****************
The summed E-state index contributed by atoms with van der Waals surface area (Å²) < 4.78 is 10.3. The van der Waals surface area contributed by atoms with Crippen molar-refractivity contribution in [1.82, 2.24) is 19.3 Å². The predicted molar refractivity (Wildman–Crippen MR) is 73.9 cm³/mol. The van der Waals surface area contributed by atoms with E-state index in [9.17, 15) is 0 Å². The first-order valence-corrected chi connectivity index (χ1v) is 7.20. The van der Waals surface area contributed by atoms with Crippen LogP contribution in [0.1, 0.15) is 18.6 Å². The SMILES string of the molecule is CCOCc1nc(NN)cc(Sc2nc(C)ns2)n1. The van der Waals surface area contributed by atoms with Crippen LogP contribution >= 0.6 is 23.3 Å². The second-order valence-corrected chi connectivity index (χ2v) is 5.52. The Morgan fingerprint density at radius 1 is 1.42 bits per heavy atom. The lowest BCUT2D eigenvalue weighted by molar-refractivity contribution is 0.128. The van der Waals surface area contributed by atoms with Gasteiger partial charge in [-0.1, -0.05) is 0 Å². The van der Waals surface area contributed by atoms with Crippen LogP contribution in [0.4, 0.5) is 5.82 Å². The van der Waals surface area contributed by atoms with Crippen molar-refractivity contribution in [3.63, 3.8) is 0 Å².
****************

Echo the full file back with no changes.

The summed E-state index contributed by atoms with van der Waals surface area (Å²) < 4.78 is 10.3. The van der Waals surface area contributed by atoms with Crippen molar-refractivity contribution in [1.82, 2.24) is 19.3 Å². The predicted molar refractivity (Wildman–Crippen MR) is 73.9 cm³/mol. The van der Waals surface area contributed by atoms with E-state index in [9.17, 15) is 0 Å². The first-order valence-corrected chi connectivity index (χ1v) is 7.20. The van der Waals surface area contributed by atoms with Crippen LogP contribution in [0.1, 0.15) is 18.6 Å². The SMILES string of the molecule is CCOCc1nc(NN)cc(Sc2nc(C)ns2)n1. The van der Waals surface area contributed by atoms with Crippen LogP contribution >= 0.6 is 23.3 Å². The second-order valence-corrected chi connectivity index (χ2v) is 5.52. The Morgan fingerprint density at radius 1 is 1.42 bits per heavy atom. The lowest BCUT2D eigenvalue weighted by molar-refractivity contribution is 0.128. The van der Waals surface area contributed by atoms with Gasteiger partial charge in [-0.1, -0.05) is 0 Å². The van der Waals surface area contributed by atoms with Crippen LogP contribution in [0.4, 0.5) is 5.82 Å². The van der Waals surface area contributed by atoms with Crippen molar-refractivity contribution in [3.63, 3.8) is 0 Å².